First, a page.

North Texas Daily

National conference draws attention from UNT’s Department of Chemistry

National conference draws attention from UNT’s Department of Chemistry

National conference draws attention from UNT’s Department of Chemistry
March 17
11:58 2014

Tim Cato // Web Editor

More than 11,000 professional chemists, professors, students and employers will come together to discuss the newest breakthroughs in topics such as harnessing energy from the sun, using nuclear materials and fuels and developing clean energy.

With a theme of “Chemistry and Materials for Energy,” Dallas will host the 247th National Meeting of the American Chemist Society March 16 through 20. The biannual conference holds hundreds of forums, career fairs, special programming and even on-site job interviews from chemists around the world.

“To see cutting-edge research being presented in the preliminary talks that are given by the most accomplished and brightest stars, whether young or veteran scientists, is very inspiring,” assistant chemistry professor Justin Youngblood said.

Youngblood is just one of the many professors and students from the UNT Department of Chemistry who will be involved in the convention this year.

“The spirit of the conference that I and my students adhere to is to take the work that you’re just about to publish, that’s really your cutting edge, and show that off and get feedback,” he said.

Youngblood attended the 232nd ACS National Meeting at San Francisco in 2006 as a student, and said it was a “transformative experience” for him.

“You get an identity when you go out and present your stuff to a community,” he said. “You’re somebody, and you’re doing something important.”

Angela Wilson, a professor and assistant chair of the UNT chemistry department, co-organized one of the forums, called “Thermodynamics, Reactivity and Spectroscopy of the Heavy Elements.” It focuses on the different areas of research of “heavy elements” – less common but more powerful materials – that are extensively used in many areas of technology.

“Heavy elements, overall, have such a critical impact upon nearly every segment of the commercial technology market and military and energy security of the U.S.,” she said.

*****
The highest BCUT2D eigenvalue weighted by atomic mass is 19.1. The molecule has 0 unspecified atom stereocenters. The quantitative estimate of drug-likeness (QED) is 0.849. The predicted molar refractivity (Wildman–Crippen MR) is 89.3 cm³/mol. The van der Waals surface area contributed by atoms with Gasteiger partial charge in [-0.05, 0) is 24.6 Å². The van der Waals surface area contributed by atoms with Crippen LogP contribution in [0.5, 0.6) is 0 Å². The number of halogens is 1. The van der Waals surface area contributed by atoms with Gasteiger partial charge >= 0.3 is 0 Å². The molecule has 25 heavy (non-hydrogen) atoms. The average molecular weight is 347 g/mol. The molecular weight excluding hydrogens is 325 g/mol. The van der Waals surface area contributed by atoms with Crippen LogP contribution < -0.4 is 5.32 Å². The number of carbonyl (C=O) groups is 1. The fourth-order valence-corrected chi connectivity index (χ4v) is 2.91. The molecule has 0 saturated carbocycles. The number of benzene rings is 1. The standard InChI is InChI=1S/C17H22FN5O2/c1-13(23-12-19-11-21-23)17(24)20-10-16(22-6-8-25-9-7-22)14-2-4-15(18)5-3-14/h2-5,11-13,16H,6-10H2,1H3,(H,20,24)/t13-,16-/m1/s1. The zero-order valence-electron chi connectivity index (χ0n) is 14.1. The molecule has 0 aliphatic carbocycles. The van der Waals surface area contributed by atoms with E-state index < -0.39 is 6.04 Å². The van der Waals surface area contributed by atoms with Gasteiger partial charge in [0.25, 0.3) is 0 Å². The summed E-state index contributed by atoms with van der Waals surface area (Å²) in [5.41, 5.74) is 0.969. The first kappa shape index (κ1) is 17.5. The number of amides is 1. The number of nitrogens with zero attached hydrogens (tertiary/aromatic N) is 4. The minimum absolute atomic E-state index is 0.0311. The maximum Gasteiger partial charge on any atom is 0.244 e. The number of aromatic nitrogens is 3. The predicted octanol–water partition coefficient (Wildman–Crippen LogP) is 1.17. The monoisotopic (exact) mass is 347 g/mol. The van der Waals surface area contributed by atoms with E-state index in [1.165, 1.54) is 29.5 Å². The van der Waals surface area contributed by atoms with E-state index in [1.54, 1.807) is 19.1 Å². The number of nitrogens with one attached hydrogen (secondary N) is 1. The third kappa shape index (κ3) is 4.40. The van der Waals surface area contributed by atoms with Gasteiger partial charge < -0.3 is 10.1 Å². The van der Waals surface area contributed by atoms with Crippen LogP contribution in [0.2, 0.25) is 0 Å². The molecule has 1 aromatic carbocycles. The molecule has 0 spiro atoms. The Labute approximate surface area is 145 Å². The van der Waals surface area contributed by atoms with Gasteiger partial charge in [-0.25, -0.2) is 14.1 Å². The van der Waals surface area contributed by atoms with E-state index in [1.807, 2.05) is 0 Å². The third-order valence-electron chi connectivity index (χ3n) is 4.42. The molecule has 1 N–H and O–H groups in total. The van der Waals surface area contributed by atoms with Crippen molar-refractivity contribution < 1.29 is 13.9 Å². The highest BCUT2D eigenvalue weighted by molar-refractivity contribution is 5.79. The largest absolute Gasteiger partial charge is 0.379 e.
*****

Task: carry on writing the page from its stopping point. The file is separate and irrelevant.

The ACS, founded in 1876, is chartered by the U.S. Congress and has more than 161,000 members representing more than 100 countries. Registration for the Dallas conference is closed.

Wilson’s research group will give 16 presentations at the conference. Meanwhile, Youngblood and his group will only have four chemistry graduate students presenting their research – but even that is more than would have been possible if the conference had not been set locally.

One of the students is Keith Haynes, whose research focuses on making solar energy cells cheaper by increasing the surface area to make them more efficient. His work can help make the cost-to-power ratio become cheap enough that the cells become more viable.

Another student in Youngblood’s group, Eunsol Park, came from South Korea to UNT’s graduate chemistry program two years ago. Cuprous oxide, a derivative of copper, absorbs all light rays except red and could be beneficial for solar energy production. Park has researched a dye that absorbs only red light, to concentrate solar energy.

To her, the conference allows her instantly connect with other scientists, even though she’s far from home.

“[It’s] really exciting,” she said. “Even though our language or culture are totally foreign, our interests are similar.”

Ultimately, the conference provides motivation for students and their research.

“My students work in a confined, windowless laboratory, doing work that I tell them has meaning,” Youngblood said. “When they go to this conference and present their work, and see the work that is done by graduate students and other researchers in their own small windowless laboratories, they realize that they are not living in a confined conceptual space. They are part of a wide community of people.”

Featured image: Chemistry graduate student Eunsol Park stands with the poster she is presenting at this year’s American Chemical Society in Dallas on March 16 to 20. Photo by Tim Cato, Web Editor.

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